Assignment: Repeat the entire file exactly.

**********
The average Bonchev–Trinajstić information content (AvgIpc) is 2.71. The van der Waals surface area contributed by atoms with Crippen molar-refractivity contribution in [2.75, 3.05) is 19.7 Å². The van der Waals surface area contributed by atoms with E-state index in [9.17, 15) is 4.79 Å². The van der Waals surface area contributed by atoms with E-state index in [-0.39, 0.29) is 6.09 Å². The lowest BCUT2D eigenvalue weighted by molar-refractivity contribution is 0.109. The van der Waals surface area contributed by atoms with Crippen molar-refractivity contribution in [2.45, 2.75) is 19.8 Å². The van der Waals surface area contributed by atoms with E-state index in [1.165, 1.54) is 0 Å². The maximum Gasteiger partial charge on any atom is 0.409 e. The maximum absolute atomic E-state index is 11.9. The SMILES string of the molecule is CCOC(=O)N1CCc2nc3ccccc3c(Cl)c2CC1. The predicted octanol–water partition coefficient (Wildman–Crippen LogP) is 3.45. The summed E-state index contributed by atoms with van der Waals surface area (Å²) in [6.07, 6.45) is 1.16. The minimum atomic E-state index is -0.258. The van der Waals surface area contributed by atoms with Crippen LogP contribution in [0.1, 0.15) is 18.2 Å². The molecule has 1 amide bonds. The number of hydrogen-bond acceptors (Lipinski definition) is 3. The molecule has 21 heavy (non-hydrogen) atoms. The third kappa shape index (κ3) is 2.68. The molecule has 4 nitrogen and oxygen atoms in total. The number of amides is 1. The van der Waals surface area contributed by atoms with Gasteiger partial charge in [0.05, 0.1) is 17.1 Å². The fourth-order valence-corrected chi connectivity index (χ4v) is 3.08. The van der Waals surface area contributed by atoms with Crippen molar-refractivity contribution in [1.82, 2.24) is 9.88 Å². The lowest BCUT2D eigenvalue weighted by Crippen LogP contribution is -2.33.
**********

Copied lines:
The average Bonchev–Trinajstić information content (AvgIpc) is 2.71. The van der Waals surface area contributed by atoms with Crippen molar-refractivity contribution in [2.75, 3.05) is 19.7 Å². The van der Waals surface area contributed by atoms with E-state index in [9.17, 15) is 4.79 Å². The van der Waals surface area contributed by atoms with E-state index in [-0.39, 0.29) is 6.09 Å². The lowest BCUT2D eigenvalue weighted by molar-refractivity contribution is 0.109. The van der Waals surface area contributed by atoms with Crippen molar-refractivity contribution in [2.45, 2.75) is 19.8 Å². The van der Waals surface area contributed by atoms with E-state index in [1.165, 1.54) is 0 Å². The maximum Gasteiger partial charge on any atom is 0.409 e. The maximum absolute atomic E-state index is 11.9. The SMILES string of the molecule is CCOC(=O)N1CCc2nc3ccccc3c(Cl)c2CC1. The predicted octanol–water partition coefficient (Wildman–Crippen LogP) is 3.45. The summed E-state index contributed by atoms with van der Waals surface area (Å²) in [6.07, 6.45) is 1.16. The minimum atomic E-state index is -0.258. The van der Waals surface area contributed by atoms with Crippen LogP contribution in [0.1, 0.15) is 18.2 Å². The molecule has 1 amide bonds. The number of hydrogen-bond acceptors (Lipinski definition) is 3. The molecule has 21 heavy (non-hydrogen) atoms. The third kappa shape index (κ3) is 2.68. The molecule has 4 nitrogen and oxygen atoms in total. The number of amides is 1. The van der Waals surface area contributed by atoms with Gasteiger partial charge in [0.05, 0.1) is 17.1 Å². The fourth-order valence-corrected chi connectivity index (χ4v) is 3.08. The van der Waals surface area contributed by atoms with Crippen molar-refractivity contribution in [1.82, 2.24) is 9.88 Å². The lowest BCUT2D eigenvalue weighted by Crippen LogP contribution is -2.33.